Investor sentiment turned negative Friday following the Pentagon’s confirmation that a United States airstrike inside Iraq had killed top Iranian general Qassem Soleimani, an escalation of tensions between the two countries. The benchmark Dow Jones Industrial Average plunged more than 300 points when markets opened Friday. In the overnight and early morning hours, futures for oil prices had risen as broader market indices fell.
“The oil market reaction was swift and quick as prices rose about 4 percent,” said Andrew Lipow, president of Lipow Oil Associates. This had ripple effects on other industries, particularly airline stocks, which are especially sensitive to energy volatility.
Lipow said American drivers shouldn’t expect a spike in prices at the pump — at least, not yet. Gasoline and diesel futures were up about six cents a gallon, he said. By comparison, the September attack believed to be conducted by Iran-backed forces on a key oil production facility in Saudi Arabia, which led to a short-term supply disruption, caused gas and diesel futures to rise around 20 cents a gallon.
F. Gregory Gause III, professor and head of the international affairs department at Texas A&M University, pointed out that the September impact on prices was relatively short-lived, as investor fear faded and Saudi Arabian authorities pushed to repair the damage and restart production within weeks. “The Iranian attack on Saudi oil facilities in September had only a temporary impact on oil markets,” he said.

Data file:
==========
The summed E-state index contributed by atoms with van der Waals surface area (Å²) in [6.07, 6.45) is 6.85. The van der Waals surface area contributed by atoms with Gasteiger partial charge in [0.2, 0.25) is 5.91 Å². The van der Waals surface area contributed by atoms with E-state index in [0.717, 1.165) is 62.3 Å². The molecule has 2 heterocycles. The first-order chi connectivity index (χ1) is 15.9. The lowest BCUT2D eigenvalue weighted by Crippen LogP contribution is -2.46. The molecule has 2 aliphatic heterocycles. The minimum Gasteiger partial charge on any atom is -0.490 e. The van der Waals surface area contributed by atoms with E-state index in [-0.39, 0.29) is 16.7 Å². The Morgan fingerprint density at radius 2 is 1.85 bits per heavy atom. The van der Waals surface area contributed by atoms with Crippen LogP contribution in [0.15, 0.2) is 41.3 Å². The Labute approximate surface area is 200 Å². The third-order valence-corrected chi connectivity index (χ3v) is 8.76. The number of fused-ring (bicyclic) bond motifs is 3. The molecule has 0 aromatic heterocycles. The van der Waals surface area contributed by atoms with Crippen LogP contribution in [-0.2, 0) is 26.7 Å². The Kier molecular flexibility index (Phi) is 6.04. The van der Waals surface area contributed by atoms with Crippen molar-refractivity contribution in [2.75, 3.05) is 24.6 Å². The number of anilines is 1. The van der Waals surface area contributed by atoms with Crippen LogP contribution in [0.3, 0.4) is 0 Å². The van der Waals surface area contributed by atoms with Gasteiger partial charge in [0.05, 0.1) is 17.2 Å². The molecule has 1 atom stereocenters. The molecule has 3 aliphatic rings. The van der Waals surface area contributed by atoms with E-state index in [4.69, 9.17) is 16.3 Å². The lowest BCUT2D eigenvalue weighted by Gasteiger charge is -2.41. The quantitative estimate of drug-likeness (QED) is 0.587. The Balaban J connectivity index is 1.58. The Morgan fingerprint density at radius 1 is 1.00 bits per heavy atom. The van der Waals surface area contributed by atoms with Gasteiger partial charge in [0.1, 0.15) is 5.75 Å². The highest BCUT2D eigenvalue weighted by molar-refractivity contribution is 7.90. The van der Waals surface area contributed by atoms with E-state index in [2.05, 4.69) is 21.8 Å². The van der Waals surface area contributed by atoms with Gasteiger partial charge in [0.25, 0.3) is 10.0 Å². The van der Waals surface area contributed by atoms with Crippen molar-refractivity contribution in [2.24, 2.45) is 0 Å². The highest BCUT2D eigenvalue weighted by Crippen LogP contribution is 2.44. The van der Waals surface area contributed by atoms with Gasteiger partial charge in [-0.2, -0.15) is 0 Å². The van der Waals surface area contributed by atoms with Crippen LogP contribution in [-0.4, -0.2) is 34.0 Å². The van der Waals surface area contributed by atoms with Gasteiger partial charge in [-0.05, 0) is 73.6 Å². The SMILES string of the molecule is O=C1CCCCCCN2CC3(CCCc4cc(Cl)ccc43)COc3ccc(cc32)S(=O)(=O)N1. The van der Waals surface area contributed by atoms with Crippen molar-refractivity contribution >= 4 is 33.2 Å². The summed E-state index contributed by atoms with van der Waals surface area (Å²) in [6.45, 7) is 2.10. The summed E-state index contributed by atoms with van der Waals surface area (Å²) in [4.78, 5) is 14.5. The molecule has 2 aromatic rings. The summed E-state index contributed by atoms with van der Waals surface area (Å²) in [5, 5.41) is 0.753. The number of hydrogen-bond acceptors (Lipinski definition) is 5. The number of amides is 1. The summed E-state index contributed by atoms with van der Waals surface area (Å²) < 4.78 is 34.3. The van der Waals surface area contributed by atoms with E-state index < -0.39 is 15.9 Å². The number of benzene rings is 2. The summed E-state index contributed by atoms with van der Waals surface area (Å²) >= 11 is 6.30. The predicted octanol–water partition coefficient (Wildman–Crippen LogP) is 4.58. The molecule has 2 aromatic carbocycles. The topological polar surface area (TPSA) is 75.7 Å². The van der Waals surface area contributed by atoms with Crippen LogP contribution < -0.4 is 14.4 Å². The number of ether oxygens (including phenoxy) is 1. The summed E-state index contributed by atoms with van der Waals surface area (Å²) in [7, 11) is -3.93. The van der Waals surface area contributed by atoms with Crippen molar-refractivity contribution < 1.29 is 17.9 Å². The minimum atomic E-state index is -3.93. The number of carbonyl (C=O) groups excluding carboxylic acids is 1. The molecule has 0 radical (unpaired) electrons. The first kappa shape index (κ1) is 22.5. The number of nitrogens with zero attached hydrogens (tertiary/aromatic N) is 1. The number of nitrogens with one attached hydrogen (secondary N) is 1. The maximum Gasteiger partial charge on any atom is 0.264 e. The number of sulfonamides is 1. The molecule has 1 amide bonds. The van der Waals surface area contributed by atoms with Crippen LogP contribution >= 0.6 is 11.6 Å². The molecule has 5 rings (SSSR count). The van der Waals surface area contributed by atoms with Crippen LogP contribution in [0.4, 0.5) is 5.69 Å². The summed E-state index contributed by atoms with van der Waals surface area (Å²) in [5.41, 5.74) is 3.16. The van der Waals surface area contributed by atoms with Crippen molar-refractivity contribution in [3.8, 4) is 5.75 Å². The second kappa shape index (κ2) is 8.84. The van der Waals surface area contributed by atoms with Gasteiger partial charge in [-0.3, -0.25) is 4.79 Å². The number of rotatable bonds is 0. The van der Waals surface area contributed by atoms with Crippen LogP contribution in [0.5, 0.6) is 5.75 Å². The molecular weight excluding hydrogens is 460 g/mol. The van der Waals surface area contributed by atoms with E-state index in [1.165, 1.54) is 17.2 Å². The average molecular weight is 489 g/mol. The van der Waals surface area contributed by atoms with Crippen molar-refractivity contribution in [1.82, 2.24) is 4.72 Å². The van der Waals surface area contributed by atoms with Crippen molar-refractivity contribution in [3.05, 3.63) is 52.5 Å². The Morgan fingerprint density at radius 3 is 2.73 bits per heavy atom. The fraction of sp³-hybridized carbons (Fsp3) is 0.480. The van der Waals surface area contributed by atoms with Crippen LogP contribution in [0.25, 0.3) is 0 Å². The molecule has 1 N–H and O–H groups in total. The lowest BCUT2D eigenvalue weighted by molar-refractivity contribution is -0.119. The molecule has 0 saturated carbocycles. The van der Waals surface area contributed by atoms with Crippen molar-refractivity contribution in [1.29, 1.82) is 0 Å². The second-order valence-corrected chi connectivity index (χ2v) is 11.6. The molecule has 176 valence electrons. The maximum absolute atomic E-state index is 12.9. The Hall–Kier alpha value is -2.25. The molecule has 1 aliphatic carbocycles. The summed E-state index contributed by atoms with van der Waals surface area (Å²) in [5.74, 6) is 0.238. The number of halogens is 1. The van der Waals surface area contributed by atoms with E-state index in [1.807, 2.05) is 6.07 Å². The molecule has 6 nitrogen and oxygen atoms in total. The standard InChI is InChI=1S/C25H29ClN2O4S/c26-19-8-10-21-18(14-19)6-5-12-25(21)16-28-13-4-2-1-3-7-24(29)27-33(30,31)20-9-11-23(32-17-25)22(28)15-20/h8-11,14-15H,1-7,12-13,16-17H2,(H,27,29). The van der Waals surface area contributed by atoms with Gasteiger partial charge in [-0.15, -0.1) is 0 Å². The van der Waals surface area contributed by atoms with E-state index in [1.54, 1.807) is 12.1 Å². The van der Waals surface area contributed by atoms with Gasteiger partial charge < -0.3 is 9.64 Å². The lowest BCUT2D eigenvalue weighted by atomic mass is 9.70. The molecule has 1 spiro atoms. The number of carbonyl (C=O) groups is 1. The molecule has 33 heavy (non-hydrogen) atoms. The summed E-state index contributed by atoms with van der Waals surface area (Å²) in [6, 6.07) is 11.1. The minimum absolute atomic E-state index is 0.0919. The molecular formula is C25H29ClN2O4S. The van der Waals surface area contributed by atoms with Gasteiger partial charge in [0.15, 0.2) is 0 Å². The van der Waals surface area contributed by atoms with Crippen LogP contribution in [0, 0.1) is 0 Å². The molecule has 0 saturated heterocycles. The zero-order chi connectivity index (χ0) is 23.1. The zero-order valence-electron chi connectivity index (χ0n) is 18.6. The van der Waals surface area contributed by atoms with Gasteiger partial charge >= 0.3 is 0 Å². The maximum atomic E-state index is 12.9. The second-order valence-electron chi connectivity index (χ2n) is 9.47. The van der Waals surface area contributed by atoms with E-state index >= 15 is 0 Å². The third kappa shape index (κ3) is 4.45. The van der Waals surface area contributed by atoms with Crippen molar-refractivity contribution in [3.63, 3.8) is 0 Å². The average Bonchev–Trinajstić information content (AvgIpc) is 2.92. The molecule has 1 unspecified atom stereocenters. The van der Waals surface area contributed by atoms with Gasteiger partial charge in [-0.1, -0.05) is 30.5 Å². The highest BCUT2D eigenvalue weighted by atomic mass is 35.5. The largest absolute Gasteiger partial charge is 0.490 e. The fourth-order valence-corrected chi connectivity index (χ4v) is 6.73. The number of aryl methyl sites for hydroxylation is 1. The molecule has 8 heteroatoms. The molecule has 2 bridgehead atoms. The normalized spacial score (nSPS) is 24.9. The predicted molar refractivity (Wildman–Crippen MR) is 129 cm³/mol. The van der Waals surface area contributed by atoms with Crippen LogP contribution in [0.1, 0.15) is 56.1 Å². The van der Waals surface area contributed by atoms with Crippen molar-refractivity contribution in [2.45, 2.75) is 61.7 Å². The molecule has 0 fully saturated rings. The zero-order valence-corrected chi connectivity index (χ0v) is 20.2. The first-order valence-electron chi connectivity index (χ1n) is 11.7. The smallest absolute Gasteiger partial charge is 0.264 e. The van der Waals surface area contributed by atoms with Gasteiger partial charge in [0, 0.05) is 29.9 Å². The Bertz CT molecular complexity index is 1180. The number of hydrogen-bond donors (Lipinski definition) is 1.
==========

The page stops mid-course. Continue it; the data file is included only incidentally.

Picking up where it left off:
The sharp drop in U.S. equities at opening had moderated somewhat by mid-morning; a sign, economists suggested, that cooler heads ultimately would prevail.
“I suspect that the market is relying on the fact that this is likely to be worked out, will likely be settled in a diplomatic fashion. We don’t see this escalating into an all-out military action,” said Peter Cardillo, chief market economist at Spartan Capital Securities.
“Yes, a harsh war of words will likely take place before diplomacy is used — that’ll keep the markets nervous and volatile but I don’t think this is going to reverse the bullish sentiment that the market has been in,” he said.
“We’ve seen time and time again that Trump will attack someone and then send out a tweet to de-escalate. Trump is very good at playing the game. He will send a very strong signal, then try to appease you,” said Zhiwei Ren, managing director and portfolio manager at Penn Mutual Asset Management.
“I see this as a knee-jerk market reaction to startling news,” Gause said. “There will be an Iranian reaction, but it could be weeks away.”
That said, many analysts and economists aren’t counting out Tehran — or its proxies — just yet.